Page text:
Harvey James
Photography by
Edd Gregory

Primavera Sounds Kicks Off Summer Festival Season in Barcelona

Two weeks ago, Primavera Sound took over a neat, tourist-sparse corner of Barcelona. Over nearly two decades, the festival has hosted major acts like the Arctic Monkeys, Arcade Fire, Queens of the Stone Age, Kendrick Lamar, and Neil Young, but this year saw its most eclectic, palm-sweatingly exciting lineup yet, with big names such as Tame Impala, Solange, James Blake, Charli XCX, Janelle Monáe, Erykah Badu, Christine and the Queens, Mura Masa, and Mac DeMarco playing. But the real strength came in the diverse breadth of mid-sized and smaller acts fleshing out the lineup, such as Snail Mail, Kali Uchis, Soccer Mommy, Big Thief, Danny Brown, Yves Tumor, Tirzah, Loyle Carner, Kurt Vile, Courtney Barnett, slowthai, Yung Beef, and Alice Phoebe Lou, to name only some.

Primavera took place from May 30 to June 1 in Parc del Fòrum, a vast event space that cusps the Mediterranean’s edge. The concrete edifices littered the landscape like a Windows 95 screensaver brought to life, brutal and computer generated, giving the festival a kind of clumsy beauty that slowly got under the skin. By the end of the weekend, due to either tiredness or inebriation, the landscape increasingly appeared as a magical cornucopia of harsh concrete, great vistas of ocean, grassy verges, and idyllic beaches.

The weekend kicked off with Alice Phoebe Lou on the Primavera stage, where the still-strong Spanish sun burned down and the crowd swayed to her swooning indie-folk. She was enchanting, with some proclaiming hers the best performance of the night, but perhaps the end of her set just initiated the death of our collective memory. It’s hard to tell. We swayed in the sun, chatting and easing our way into the chaos. Her sweet melodies and cool guitar sounds were relaxing, but drug dealers swarmed like pesky mosquitos, perhaps drawn by my offensively loud shirt, Nineties Anastasia sunnies, fluorescent bumbag, and battered Reebok trainers, which seemed to proclaim an unsubstantiated love for pills.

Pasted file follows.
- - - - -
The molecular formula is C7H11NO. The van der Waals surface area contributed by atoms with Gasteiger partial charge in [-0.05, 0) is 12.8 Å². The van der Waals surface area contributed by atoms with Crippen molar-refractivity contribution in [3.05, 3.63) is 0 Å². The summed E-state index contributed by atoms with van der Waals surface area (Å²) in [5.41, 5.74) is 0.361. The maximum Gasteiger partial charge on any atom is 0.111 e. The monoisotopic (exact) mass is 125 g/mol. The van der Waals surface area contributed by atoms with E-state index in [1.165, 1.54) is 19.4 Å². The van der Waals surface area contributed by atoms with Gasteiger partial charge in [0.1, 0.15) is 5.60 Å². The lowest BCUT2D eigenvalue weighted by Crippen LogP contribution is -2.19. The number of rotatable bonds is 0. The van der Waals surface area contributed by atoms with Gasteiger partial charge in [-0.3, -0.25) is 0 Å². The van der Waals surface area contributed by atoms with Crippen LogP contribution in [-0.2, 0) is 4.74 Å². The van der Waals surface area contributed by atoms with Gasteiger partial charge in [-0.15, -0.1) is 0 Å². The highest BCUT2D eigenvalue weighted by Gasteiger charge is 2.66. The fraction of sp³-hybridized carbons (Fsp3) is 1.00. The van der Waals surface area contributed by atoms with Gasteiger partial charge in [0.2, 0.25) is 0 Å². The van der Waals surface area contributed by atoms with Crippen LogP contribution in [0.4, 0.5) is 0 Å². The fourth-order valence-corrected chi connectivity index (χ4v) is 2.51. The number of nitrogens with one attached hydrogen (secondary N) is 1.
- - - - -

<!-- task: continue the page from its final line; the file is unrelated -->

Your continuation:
Next up was Mac DeMarco on the main stages—plural, because the main area resembled a soccer pitch with two stages facing each other, batting the audience back and forth with the astroturf helping to cushion some of the thirty-five thousand steps on average that would rack up each day. DeMarco and his ramshackle, hilarious band gave an energy-filled performance. At one point, the guitarist pointed out to the sea and said, “You see that boat out there? We’re going to blow that boat up in three, two, one,” as the crowd joined in the countdown. Naturally, the yachters were safe from their stoner humor. DeMarco put on an almost karaoke-like, caricatured performance of “My Old Man,” while the rest of his set interwove old tracks with his new album (which fared much better live than they did recorded) and his soulful, improvised guitar solos sat majestically in the groove.

Then we traversed the bridge, a looping metal connector that took us to the business end of the festival, aka the dance stages. Throughout the festival, the Cube stage became an unexpected favorite, a techno-utopia where your limbs could let loose without the pressure of really trying to enjoy your favorite bands.